Britain's first modern-day congestion charging system has been criticised for damaging hundreds of cars.
Drivers pay to enter Durham's medieval city centre
The scheme, in Durham city centre, has been hailed as a success for reducing traffic by 85% and increasing the number of pedestrians.
However, the retractable bollard has also caused 300 instances of damage since it was installed in October 2002.
Durham County Council says the vast majority of incidents have been minor, with most cases involving driver error.
Malcolm Stabler, of Great Lumley, near Chester-le-Street, has fallen foul of the bollard.
He crossed on a light which was still green for the car in front and the bollard rose, causing extensive damage to the underside of his vehicle.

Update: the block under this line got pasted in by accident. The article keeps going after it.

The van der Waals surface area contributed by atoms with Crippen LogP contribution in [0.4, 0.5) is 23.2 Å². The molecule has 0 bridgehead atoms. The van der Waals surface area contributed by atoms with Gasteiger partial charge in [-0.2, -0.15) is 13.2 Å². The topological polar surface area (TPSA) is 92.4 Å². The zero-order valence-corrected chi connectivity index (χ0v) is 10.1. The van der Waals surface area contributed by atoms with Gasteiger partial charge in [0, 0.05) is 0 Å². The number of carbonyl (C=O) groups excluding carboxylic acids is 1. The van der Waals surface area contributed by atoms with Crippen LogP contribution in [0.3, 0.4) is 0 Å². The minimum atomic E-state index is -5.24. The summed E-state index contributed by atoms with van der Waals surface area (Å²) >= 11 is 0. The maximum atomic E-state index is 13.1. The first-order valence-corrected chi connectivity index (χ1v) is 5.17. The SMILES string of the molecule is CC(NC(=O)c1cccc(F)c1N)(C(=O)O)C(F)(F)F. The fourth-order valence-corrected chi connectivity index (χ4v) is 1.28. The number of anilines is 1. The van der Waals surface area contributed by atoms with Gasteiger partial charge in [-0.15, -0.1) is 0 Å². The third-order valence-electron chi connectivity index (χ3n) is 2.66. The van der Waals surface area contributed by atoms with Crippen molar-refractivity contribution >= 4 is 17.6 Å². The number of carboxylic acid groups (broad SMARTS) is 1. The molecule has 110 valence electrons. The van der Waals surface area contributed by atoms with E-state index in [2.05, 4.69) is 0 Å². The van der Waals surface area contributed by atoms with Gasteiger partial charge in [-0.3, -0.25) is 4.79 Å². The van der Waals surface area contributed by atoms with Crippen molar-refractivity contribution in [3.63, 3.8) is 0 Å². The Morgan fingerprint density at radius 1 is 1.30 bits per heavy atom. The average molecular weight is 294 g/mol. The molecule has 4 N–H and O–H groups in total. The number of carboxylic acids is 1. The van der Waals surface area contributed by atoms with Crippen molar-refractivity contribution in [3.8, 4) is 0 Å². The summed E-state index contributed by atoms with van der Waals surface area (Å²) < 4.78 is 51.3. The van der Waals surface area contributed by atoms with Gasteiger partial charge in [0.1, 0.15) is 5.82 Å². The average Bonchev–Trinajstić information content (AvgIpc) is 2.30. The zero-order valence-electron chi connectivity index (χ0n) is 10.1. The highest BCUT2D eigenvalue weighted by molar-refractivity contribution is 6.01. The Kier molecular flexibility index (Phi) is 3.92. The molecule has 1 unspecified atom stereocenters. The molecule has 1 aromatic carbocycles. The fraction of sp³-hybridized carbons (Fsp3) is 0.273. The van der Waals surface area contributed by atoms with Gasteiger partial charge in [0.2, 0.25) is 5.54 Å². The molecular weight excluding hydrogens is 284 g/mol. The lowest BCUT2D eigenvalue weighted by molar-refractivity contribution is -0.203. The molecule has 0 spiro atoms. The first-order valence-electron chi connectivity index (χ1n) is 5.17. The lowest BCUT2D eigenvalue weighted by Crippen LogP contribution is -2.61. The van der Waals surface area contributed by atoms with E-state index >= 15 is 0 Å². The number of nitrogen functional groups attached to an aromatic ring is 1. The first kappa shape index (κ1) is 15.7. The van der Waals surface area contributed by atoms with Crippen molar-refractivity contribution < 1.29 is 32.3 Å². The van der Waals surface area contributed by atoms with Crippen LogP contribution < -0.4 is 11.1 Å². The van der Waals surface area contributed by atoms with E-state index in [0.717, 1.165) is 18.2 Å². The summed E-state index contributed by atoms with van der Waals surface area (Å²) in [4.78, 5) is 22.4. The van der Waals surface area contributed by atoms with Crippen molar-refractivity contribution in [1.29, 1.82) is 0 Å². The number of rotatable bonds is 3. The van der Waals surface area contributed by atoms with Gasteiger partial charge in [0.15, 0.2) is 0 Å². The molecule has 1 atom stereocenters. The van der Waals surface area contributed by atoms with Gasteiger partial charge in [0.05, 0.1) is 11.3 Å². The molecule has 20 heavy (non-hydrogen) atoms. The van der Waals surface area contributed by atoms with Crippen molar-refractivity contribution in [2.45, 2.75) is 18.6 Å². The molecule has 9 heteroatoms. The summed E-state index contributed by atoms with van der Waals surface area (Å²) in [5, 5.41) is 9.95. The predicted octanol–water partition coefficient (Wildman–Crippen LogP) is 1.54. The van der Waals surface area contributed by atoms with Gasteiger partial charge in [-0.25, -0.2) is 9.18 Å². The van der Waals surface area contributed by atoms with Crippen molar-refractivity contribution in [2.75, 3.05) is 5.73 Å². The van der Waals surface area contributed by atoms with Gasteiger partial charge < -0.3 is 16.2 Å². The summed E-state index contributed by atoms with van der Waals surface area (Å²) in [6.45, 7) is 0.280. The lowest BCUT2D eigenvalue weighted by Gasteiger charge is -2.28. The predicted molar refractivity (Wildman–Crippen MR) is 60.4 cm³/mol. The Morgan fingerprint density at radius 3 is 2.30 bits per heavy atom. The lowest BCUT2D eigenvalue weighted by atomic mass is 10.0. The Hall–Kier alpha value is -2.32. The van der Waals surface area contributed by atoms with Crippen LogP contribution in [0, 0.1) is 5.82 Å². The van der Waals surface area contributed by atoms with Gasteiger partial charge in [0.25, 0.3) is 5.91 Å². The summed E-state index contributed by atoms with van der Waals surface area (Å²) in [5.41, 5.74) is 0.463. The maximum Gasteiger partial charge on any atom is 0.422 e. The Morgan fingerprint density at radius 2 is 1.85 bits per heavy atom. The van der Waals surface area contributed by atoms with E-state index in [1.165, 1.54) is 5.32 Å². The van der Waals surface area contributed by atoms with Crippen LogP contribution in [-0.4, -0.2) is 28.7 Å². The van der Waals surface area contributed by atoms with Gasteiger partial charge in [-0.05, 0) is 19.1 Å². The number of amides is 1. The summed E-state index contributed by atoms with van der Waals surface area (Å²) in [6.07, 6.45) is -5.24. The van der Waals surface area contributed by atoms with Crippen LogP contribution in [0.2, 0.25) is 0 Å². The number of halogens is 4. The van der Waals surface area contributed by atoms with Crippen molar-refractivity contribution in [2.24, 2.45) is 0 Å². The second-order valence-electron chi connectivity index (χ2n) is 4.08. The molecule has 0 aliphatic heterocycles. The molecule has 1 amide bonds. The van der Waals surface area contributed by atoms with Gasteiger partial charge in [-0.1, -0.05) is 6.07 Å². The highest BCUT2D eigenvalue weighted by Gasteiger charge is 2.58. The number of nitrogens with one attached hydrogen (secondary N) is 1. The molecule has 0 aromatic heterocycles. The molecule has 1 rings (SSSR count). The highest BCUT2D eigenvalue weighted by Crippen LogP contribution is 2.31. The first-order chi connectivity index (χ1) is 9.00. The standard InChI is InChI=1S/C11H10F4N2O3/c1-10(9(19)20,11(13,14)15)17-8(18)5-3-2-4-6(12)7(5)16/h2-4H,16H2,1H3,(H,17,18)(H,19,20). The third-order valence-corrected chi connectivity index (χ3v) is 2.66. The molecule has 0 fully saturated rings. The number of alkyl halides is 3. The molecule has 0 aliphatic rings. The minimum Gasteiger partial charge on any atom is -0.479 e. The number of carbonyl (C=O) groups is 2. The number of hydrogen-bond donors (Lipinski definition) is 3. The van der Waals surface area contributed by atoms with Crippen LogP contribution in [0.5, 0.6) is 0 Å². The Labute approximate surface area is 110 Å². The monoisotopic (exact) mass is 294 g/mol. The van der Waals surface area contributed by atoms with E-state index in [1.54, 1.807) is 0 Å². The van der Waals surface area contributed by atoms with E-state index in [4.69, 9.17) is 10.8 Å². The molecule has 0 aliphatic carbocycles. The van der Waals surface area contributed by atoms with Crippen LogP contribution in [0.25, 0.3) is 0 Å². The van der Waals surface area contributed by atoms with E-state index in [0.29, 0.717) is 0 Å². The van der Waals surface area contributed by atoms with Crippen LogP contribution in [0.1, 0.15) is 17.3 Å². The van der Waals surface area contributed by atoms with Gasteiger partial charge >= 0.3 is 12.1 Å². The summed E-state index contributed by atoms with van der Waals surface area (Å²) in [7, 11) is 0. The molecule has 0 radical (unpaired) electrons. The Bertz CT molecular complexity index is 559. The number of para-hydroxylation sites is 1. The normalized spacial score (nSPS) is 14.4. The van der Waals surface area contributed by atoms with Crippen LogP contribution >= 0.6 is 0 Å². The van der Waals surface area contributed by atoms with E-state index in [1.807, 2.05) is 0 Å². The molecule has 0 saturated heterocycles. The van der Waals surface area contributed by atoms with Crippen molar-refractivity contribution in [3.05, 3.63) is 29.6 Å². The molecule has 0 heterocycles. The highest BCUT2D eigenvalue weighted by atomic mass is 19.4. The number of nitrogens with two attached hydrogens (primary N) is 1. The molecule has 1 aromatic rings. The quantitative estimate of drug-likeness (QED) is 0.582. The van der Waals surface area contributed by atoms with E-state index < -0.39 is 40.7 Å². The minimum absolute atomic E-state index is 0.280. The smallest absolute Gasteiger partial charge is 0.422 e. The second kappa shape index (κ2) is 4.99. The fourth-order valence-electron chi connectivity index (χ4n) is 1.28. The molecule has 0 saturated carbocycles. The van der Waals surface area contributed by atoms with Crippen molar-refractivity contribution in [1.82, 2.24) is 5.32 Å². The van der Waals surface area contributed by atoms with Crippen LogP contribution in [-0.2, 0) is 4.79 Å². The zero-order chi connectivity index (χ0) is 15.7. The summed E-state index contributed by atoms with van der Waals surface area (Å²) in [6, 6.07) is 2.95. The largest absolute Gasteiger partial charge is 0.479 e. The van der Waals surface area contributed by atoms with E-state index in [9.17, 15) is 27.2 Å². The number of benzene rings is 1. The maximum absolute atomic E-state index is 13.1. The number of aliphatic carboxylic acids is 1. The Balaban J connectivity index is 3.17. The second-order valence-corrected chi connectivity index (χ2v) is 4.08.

He is now calling for the bollard to be removed and replaced by a barrier system.
"I go through the market place regularly and you'd be surprised by the amount of sand in the area to soak up the oil and water and petrol. It obviously happens frequently."
Dave Wafer, the council's business manager for traffic, said: "There have been 300 times when someone has come into contact with the bollard but the vast majority are very, very minor, resulting in damage such as a bent number plate.
"Each incident is reviewed, and in the vast majority of cases drivers are making a small error."
He added that a replacement barrier would not be possible as a kiosk could not fit into the narrow street, but new safety measures had been introduced.
"We have changed the signing and introduced interactive signing with flashing lights, as in a level crossing.
"We are trying to reduce the number of driver errors to the bare minimum."